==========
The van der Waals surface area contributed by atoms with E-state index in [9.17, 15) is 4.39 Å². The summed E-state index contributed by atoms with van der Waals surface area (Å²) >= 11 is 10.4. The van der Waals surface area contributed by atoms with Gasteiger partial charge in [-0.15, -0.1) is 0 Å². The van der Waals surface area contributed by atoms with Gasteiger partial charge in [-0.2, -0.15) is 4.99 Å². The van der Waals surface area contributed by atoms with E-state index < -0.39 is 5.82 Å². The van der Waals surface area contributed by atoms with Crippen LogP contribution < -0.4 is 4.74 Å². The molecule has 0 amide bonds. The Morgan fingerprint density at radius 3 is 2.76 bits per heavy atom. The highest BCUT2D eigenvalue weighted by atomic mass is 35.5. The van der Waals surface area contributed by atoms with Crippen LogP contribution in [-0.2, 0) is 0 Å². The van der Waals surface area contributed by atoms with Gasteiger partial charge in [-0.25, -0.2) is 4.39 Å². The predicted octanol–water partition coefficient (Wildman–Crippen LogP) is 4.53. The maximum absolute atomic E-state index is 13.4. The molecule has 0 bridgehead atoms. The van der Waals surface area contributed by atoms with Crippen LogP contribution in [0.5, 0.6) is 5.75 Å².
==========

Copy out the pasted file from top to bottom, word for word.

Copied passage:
The van der Waals surface area contributed by atoms with E-state index in [9.17, 15) is 4.39 Å². The summed E-state index contributed by atoms with van der Waals surface area (Å²) >= 11 is 10.4. The van der Waals surface area contributed by atoms with Gasteiger partial charge in [-0.15, -0.1) is 0 Å². The van der Waals surface area contributed by atoms with Gasteiger partial charge in [-0.2, -0.15) is 4.99 Å². The van der Waals surface area contributed by atoms with E-state index < -0.39 is 5.82 Å². The van der Waals surface area contributed by atoms with Crippen LogP contribution < -0.4 is 4.74 Å². The molecule has 0 amide bonds. The Morgan fingerprint density at radius 3 is 2.76 bits per heavy atom. The highest BCUT2D eigenvalue weighted by atomic mass is 35.5. The van der Waals surface area contributed by atoms with Crippen LogP contribution in [-0.2, 0) is 0 Å². The van der Waals surface area contributed by atoms with Gasteiger partial charge in [-0.25, -0.2) is 4.39 Å². The predicted octanol–water partition coefficient (Wildman–Crippen LogP) is 4.53. The maximum absolute atomic E-state index is 13.4. The molecule has 0 bridgehead atoms. The van der Waals surface area contributed by atoms with Crippen LogP contribution in [0.5, 0.6) is 5.75 Å².